How does filing an insurance claim impact your insurance rates?


While buying insurance you buy it with the intention of protecting your home or your car from damage.  However when you are involved in an accident, would be in your best interest to file for a claim?  There is a little bit of ambiguity in answering this question.  The reason being, making a claim can seriously impact your insurance rates even if the accident was just a minor one and even when you were not at fault.

Irrespective of seriousness of the accident or who was at fault, the number of claims that are made will seriously impact your auto insurance rates.  The more the number of claims the greater the hike in rates, and filing too many claims may cause some serious trouble.  Insurance companies might not want to renew your policy and if the claim is filed because of your fault or negligence, then be very sure that the rates will certainly rise.

But on the other hand if the fault is not yours then the rates might or might not change.  For instance, if your car is hit from behind while it was parked or if the siding blew off from your house during the storm, then it is clearly not your fault and there might not be any increase in insurance rates.  But this might not be the case always.  Other details such as the number of claims made previously, the speeding tickets that you have got, the occurrence of natural disasters in the area you live, and even a low credit score can all have an impact on your insurance rates even in case the last claim was made for a damage that was not caused by you.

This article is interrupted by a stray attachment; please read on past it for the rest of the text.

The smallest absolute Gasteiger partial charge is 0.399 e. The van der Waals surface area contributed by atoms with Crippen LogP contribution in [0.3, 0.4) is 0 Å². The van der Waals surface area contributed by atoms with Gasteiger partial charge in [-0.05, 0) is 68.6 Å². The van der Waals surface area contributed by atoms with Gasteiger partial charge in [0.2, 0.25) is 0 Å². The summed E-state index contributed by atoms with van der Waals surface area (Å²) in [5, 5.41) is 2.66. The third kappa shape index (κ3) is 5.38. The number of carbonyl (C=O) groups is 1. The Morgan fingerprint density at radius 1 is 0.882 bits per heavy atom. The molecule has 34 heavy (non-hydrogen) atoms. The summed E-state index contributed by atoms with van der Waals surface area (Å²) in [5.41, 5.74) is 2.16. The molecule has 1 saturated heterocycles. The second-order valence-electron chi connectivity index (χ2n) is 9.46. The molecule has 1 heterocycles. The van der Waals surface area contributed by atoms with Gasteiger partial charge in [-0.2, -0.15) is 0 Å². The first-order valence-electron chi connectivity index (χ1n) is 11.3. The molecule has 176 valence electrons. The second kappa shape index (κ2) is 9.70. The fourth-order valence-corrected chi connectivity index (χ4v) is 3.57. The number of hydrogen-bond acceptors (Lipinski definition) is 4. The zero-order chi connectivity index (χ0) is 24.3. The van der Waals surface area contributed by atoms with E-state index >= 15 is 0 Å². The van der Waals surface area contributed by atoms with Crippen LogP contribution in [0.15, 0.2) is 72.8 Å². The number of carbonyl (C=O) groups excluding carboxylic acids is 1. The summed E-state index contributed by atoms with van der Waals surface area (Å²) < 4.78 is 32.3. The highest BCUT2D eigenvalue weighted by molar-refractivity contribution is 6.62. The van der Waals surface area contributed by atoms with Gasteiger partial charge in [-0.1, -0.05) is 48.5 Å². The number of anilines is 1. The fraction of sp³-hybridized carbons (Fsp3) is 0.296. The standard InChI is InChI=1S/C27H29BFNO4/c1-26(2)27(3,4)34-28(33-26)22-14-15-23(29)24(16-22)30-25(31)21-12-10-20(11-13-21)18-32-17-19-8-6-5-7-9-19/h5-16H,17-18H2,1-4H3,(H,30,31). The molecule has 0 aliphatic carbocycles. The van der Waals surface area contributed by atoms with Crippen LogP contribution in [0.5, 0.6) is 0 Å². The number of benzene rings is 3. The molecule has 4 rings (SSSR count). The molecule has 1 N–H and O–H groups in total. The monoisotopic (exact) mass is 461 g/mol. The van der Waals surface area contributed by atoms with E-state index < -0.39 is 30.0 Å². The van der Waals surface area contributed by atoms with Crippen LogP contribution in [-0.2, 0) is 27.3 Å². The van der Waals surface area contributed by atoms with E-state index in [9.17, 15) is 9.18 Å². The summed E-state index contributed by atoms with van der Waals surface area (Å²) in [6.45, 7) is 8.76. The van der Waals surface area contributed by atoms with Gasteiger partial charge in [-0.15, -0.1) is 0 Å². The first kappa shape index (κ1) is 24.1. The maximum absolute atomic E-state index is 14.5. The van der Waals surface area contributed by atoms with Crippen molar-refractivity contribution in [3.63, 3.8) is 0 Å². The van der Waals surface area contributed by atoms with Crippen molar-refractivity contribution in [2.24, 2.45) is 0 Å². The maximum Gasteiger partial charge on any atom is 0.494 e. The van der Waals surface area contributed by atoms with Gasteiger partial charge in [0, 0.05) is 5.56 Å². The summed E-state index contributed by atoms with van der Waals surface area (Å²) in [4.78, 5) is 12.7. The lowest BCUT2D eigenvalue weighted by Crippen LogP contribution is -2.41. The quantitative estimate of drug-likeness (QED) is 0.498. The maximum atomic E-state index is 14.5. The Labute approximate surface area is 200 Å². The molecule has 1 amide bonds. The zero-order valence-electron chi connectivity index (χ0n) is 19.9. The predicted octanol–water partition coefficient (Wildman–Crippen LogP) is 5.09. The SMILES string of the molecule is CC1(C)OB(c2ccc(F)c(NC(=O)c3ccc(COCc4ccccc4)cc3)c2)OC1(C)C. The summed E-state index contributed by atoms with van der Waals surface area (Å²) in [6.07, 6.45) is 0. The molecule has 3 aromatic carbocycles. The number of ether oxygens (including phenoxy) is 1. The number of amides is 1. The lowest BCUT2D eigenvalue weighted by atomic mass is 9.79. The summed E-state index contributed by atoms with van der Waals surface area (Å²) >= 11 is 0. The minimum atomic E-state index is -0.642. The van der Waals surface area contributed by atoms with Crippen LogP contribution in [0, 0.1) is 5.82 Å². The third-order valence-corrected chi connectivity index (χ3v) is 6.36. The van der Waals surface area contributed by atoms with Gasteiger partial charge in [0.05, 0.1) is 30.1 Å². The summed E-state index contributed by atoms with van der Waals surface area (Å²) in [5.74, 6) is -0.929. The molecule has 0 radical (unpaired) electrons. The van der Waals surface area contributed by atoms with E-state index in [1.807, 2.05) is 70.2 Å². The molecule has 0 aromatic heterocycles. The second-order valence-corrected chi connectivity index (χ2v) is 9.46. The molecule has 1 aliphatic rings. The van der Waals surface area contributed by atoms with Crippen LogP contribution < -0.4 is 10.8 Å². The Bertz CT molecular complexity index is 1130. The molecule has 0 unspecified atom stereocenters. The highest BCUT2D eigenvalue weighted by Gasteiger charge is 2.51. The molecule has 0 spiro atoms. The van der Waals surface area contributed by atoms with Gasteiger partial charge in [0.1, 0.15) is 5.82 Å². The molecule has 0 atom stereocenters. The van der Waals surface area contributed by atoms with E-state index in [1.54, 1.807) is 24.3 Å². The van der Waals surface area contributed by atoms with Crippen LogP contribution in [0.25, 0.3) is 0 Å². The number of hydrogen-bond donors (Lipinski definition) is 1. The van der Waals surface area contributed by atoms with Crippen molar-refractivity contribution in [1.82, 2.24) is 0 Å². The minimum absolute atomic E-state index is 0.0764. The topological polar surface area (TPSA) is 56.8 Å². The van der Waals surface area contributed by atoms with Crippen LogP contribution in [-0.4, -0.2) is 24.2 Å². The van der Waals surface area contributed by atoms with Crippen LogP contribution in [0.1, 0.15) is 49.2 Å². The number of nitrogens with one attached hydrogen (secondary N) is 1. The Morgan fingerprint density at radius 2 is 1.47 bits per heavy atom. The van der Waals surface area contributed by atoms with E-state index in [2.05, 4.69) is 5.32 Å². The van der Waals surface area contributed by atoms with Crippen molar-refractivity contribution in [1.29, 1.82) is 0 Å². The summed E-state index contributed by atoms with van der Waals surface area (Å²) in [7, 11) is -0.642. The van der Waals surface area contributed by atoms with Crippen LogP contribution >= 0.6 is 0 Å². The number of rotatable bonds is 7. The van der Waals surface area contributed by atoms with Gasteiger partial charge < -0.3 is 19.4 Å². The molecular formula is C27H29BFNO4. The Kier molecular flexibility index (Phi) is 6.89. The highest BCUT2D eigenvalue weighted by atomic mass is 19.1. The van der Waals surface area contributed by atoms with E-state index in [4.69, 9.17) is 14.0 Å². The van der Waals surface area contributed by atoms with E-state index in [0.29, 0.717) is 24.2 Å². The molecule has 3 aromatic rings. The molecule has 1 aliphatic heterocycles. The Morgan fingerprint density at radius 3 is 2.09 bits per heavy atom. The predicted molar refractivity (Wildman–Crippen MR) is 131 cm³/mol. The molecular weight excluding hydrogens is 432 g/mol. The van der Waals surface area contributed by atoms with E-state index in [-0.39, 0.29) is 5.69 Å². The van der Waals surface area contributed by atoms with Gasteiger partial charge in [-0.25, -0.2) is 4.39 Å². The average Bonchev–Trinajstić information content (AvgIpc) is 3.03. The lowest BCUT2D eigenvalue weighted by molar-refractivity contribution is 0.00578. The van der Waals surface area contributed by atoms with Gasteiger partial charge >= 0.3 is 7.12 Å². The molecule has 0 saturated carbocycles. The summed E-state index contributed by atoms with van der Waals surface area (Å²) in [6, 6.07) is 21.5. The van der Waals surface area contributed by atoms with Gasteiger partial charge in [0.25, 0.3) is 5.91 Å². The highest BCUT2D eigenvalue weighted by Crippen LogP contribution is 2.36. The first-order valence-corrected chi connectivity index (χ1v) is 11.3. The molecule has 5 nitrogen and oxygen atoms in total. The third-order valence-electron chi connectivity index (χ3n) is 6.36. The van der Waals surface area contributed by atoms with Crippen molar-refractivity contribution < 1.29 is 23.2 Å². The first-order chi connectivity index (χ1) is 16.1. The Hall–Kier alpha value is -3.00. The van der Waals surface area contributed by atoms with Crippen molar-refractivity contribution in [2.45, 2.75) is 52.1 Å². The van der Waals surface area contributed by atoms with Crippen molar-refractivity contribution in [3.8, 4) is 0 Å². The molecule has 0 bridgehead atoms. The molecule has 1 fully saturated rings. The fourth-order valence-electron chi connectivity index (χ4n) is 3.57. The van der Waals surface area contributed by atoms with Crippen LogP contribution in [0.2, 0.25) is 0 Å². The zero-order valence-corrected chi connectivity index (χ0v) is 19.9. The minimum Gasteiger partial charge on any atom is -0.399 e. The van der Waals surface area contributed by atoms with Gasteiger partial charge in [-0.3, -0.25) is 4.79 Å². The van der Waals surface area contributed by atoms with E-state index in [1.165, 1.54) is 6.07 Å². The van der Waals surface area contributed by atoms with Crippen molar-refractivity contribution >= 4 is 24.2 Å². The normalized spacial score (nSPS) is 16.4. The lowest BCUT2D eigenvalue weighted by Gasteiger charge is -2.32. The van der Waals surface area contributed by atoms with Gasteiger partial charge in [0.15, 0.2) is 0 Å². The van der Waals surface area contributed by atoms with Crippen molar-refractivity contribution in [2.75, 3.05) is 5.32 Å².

All claims are not treated equal and rate hikes depend on various factors.  For instance, slip and fall, personal injuries, dog bites, mold, and water damage are all red alerts for insurers.  All of these will have a negative impact on the insurance rates and the insurer will not be too keen to continue giving coverage.  Whereas, the most dreaded speeding ticket (first time) might not cause a hike in rate at all.

The rate hike could be in the range of 20% to 40%.  These increased rates will vary from one insurer to another and might last for two years or more.  If the insurer decides not to provide coverage, then you will need high-risk coverage where the premiums will be sky high.